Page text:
As shown in Figure 14, the simulation results show that the maximum strain and PCF for all three configurations increase with absorbed energy, while CFE decreases with energy. Comparison between configurations 1 and 2 reveals that the latter has a lower maximum strain value under similar impact conditions, resulting in improved energy absorption performance. At an absorbed energy of approximately 700 J, Model-II exhibits a lower impact deformation compared to Model-I, with CFE exceeding 20% of Model-I thereby demonstrating superior energy absorption performance. Meanwhile, it is noteworthy that the shear deformation phenomenon of cells will weaken the energy-absorption capacity of a certain structure, which is also presents a positive correlation to the uniform deformation mode.

Figure 14
figure 14

Energy absorption performance for three models with varied configurations: a Maximum strain curves, b Comparison of EA and SEA, c PCF curves, d CFE curves

The simulation results indicate that Model-III exhibits better performance in terms of the maximum strain, CFE, PCF, and EA compared to Configurations 1 and 2 when subjected to equal impact energy. By analyzing the slope of the PCF curve, it indicates that the initial compression stiffness of Model-III is approximately 50% more than that of the other two configurations, causing it to reach the plateau stress earlier and making the PCF curve smoother. This reduction of shear deformation in the outer cells enhances the compressive stiffness of the footpad in the vertical direction and is beneficial to improve the energy absorption of the two-stage energy absorption structure with variable stiffness. In this study, Model-III is selected as an optimal structure due to its superior performance under the defined impact conditions.

4.2 Influence of Thickness Parameters

When the configuration of the footpad is fixed, the wall thickness is an important factor in determining the compression stiffness of the structure. The effect of thickness on energy absorption performance was studied when multi-cell metal thin-walled structures were subjected to transverse compression in Ref. [46], and the results demonstrate that the uneven distribution of thickness in the configuration has a significant impact on the overall deformation mode. As previously discussed, the stiffness of the inner and outer structures plays a significant role in the energy absorption capacity of the two-stage configuration footpad with variable stiffness. According to the deformation mode of the footpad, the honeycomb structure filled with the configuration is divided into inner and outer structures, the thickness of which is expressed by the following equation:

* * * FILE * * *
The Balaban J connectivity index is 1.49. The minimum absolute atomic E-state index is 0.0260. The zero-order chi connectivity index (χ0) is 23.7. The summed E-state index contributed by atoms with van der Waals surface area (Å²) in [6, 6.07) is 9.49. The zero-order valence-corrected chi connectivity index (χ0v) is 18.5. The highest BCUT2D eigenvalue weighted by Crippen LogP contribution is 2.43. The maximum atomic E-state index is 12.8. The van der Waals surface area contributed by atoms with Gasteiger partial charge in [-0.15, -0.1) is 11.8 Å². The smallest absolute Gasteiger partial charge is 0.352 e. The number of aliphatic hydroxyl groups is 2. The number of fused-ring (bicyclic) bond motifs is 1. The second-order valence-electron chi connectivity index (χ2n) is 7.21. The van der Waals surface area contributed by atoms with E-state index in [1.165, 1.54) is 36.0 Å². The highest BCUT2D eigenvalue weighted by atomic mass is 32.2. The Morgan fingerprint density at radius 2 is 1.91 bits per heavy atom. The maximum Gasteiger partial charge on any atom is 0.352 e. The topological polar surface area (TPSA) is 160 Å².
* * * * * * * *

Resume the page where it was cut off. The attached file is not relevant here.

$$\left\{ {\begin{array}{*{20}l} {t_{ineer} = 0.71 + n}, \\ {t_{outer} = 0.71 - \frac{{S_{inner} }}{{S_{outer} }} \times n} ,\\ \end{array} } \right. r = \frac{{t_{ineer} }}{{t_{outer} }} \in [0.6, \, 1.6],$$

where \(t_{ineer}\) and \(t_{outer}\) represent the thickness of the inner and outer thin-walled structure, respectively; \(S_{inner}\) and \(S_{outer}\) are the areas of the inner and outer structures, \(r\) is the thickness ratio of the inner and outer structure; \(n\) is the thickness adjustment parameter. We investigate the impact of varying the thickness of the inner and outer structures, and optimizes the design accordingly. The finite element analysis is performed using Model-III with the same boundary conditions, and the thickness ratio between the inner and outer structures is varied within the range \([0.6, \, 1.6]\) to maintain the constant total mass of the footpad structure at 2.5 kg.

The energy performance of the designed footpad structures, considering the varying thickness factors, has been determined by means of numerical simulations. As shown in Figure 15, the absorbed energy of the footpad exhibits a positive correlation with the thickness of the inner structure and a negative correlation with the thickness of the outer structure. The CFE initially increases and then decreases as the ratio of inner to outer structure thickness increases. The maximum CFE value is found to be greater than 52% when the thickness ratio is approximately 0.86, representing a 2.34% improvement over the original design.

Figure 15
figure 15

Influence of inner and outer structure thickness ratio: a Thickness change between inner structure and outer structure, b The finite element model showing the inner and outer structures, c PCF and CFE curves with respect to thickness ratio, d EA curve with respect to thickness ratio